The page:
When it comes to the future of humanity, many people fear the worst.

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A study that investigated the perceived probability of threats to humanity and different responses to them in four Western nations — US, UK, Canada and Australia — has found that many people are seriously concerned that our existing way of life will end. A significant amount of people are also concerned that humans will be wiped out within the next 100 years.

The study found that:

  • 54 per cent of people surveyed rated the risk of our way of life ending within the next 100 years at 50 per cent or greater;
  • Almost a quarter (24 per cent) rated the risk of humans being wiped out within a century at 50 per cent or greater;
  • Almost three quarters (73 per cent) believe there is a 30 per cent or greater risk of our way of life ending (30 per cent said that the risk is 70 per cent or more);
  • Almost four in ten (39 per cent) believe there is a 30 per cent or greater danger of humanity being wiped out (10 per cent said the danger is 70 per cent or more).

Responses to the survey were categorised as nihilism (the loss of belief in a social or moral order; decadence rules), fundamentalism (the retreat to certain belief; dogma rules), or activism (the transformation of belief; hope rules):

  • Almost 80 per cent agreed “we need to transform our worldview and way of life if we are to create a better future for the world” (activism);
  • About a half agreed that “the world’s future looks grim so we have to focus on looking after ourselves and those we love” (nihilism);
  • More than a third said “we are facing a final conflict between good and evil in the world” (fundamentalism).

The results of the study, conducted by Dr Melanie Randle of the School of Management, Operations and Marketing at the University of Wollongong, and Richard Eckersley, a Director of Australia21 Ltd, a non-profit strategic research company, is published in the journal Futures.

Read: Public perceptions of future threats to humanity and different societal responses: A cross-national study, Futures

Richard Eckersley said many of the threats we face – such as climate change, depletion and degradation of natural resources and ecosystems, nuclear and biological war and terrorism and runaway technological change — are not new. Scientists and other experts and reputable journals have warned of the dangers for decades.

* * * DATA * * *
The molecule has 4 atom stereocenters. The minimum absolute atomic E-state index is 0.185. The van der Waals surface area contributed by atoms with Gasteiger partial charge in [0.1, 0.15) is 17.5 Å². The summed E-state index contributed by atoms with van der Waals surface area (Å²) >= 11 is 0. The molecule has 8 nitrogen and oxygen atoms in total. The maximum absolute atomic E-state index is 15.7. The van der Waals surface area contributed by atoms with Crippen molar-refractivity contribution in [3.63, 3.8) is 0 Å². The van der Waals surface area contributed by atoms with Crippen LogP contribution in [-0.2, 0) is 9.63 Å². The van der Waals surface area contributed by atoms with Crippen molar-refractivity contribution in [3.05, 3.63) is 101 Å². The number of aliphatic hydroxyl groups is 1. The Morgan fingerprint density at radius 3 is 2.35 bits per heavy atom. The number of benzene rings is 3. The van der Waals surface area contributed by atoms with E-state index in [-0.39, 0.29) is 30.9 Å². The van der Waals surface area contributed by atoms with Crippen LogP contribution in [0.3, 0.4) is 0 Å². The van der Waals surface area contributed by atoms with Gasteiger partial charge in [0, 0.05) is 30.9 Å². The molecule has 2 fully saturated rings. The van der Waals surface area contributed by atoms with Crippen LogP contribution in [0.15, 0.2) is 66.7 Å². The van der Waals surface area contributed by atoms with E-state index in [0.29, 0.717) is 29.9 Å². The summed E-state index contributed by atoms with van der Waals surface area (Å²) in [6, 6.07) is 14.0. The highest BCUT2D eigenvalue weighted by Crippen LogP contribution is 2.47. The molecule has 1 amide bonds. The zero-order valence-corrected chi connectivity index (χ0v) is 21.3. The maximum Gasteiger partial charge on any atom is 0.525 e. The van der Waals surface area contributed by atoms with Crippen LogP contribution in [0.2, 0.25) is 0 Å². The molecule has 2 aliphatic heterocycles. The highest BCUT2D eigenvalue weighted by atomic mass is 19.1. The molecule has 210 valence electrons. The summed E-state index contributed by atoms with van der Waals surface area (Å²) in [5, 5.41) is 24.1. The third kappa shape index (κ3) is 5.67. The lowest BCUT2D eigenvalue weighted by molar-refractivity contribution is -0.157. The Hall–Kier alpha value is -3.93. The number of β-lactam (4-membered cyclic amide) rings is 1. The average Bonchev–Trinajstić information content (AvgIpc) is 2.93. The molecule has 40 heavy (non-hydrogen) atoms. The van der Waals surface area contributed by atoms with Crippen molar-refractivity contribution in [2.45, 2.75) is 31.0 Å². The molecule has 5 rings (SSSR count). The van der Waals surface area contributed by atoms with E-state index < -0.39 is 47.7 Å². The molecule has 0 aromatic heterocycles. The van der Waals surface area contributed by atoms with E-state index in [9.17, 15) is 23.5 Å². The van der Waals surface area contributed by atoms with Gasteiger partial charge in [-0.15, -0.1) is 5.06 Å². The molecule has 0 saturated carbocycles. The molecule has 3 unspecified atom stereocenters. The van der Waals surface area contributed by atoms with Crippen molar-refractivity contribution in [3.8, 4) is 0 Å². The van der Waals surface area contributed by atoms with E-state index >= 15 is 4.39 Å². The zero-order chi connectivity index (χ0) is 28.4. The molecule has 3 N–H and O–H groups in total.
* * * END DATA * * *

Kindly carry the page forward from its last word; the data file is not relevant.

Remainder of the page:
“Nevertheless, the evidence is growing stronger, especially about climate change, and never before have the possible impacts been so powerfully reinforced by actual events, including natural disasters and calamities, and their sustained and graphic media coverage.”

Dr Randle said people’s responses to the study likely represent a general uncertainty and fear rather than a fear based on a considered assessment of a specific threat.

“It shows a loss of faith in a future constructed around notions of material progress, economic growth and scientific and technological fixes to the challenges we face. This loss is important, yet barely registers in current debate and political discussion.”

“At best, the high perception of risk and the strong endorsement of an activist response could drive a much greater effort to confront global threats. At worst, with a loss of hope, fear of a catastrophic future erodes people’s faith in society, affecting their roles and responsibilities, and their relationship to social institutions, especially government.”

Mr Eckersley added: “Despite increasing political action on specific issues like climate change, globally the scale of our response falls far short of matching the magnitude of the threats. Closing this gap requires a deeper understanding of how people perceive the risks and how they might respond. Offering false hope is not the solution. For the challenges to be addressed, they must first be acknowledged.

“Ultimately, the far future is rapidly drawing closer – and it worries us.”

NB: The study involved a survey of over 2,000 people in Australia, US, UK and Canada. Findings were similar across countries, age, sex and other demographic groups, although some interesting differences emerged.

For University of Wollongong. Read the original article.